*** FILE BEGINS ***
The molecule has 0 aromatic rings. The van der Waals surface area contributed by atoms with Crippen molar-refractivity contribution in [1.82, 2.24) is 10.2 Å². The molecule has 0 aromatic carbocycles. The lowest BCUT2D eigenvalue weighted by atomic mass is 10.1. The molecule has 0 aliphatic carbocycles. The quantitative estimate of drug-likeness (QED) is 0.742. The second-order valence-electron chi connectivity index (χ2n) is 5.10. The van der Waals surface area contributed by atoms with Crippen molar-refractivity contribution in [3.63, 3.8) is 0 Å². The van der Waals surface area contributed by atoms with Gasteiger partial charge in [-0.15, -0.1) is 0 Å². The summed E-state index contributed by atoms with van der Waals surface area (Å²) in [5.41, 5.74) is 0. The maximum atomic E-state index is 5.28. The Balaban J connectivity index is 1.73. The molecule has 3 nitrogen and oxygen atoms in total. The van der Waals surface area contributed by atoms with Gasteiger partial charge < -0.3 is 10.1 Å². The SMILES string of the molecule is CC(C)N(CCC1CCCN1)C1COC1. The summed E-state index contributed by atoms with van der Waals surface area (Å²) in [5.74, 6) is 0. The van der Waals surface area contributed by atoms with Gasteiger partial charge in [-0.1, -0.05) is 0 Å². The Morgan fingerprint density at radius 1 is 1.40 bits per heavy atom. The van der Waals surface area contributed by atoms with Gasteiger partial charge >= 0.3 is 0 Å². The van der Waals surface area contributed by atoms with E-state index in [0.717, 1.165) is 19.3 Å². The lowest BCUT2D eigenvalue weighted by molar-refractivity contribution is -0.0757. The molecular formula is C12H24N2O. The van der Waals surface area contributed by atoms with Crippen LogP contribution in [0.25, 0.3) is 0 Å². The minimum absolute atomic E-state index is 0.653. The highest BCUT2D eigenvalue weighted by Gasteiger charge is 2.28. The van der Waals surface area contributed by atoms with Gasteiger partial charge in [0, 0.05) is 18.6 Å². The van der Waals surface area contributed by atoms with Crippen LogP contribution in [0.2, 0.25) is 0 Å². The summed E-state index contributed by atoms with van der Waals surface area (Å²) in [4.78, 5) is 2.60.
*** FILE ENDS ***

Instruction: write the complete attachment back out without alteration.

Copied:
The molecule has 0 aromatic rings. The van der Waals surface area contributed by atoms with Crippen molar-refractivity contribution in [1.82, 2.24) is 10.2 Å². The molecule has 0 aromatic carbocycles. The lowest BCUT2D eigenvalue weighted by atomic mass is 10.1. The molecule has 0 aliphatic carbocycles. The quantitative estimate of drug-likeness (QED) is 0.742. The second-order valence-electron chi connectivity index (χ2n) is 5.10. The van der Waals surface area contributed by atoms with Crippen molar-refractivity contribution in [3.63, 3.8) is 0 Å². The van der Waals surface area contributed by atoms with Gasteiger partial charge in [-0.15, -0.1) is 0 Å². The summed E-state index contributed by atoms with van der Waals surface area (Å²) in [5.41, 5.74) is 0. The maximum atomic E-state index is 5.28. The Balaban J connectivity index is 1.73. The molecule has 3 nitrogen and oxygen atoms in total. The van der Waals surface area contributed by atoms with Gasteiger partial charge < -0.3 is 10.1 Å². The SMILES string of the molecule is CC(C)N(CCC1CCCN1)C1COC1. The summed E-state index contributed by atoms with van der Waals surface area (Å²) in [5.74, 6) is 0. The van der Waals surface area contributed by atoms with Gasteiger partial charge in [-0.1, -0.05) is 0 Å². The Morgan fingerprint density at radius 1 is 1.40 bits per heavy atom. The van der Waals surface area contributed by atoms with Gasteiger partial charge >= 0.3 is 0 Å². The van der Waals surface area contributed by atoms with E-state index in [0.717, 1.165) is 19.3 Å². The lowest BCUT2D eigenvalue weighted by molar-refractivity contribution is -0.0757. The molecular formula is C12H24N2O. The van der Waals surface area contributed by atoms with Crippen LogP contribution in [0.25, 0.3) is 0 Å². The minimum absolute atomic E-state index is 0.653. The highest BCUT2D eigenvalue weighted by Gasteiger charge is 2.28. The van der Waals surface area contributed by atoms with Gasteiger partial charge in [0, 0.05) is 18.6 Å². The van der Waals surface area contributed by atoms with Crippen LogP contribution in [0.2, 0.25) is 0 Å². The summed E-state index contributed by atoms with van der Waals surface area (Å²) in [4.78, 5) is 2.60.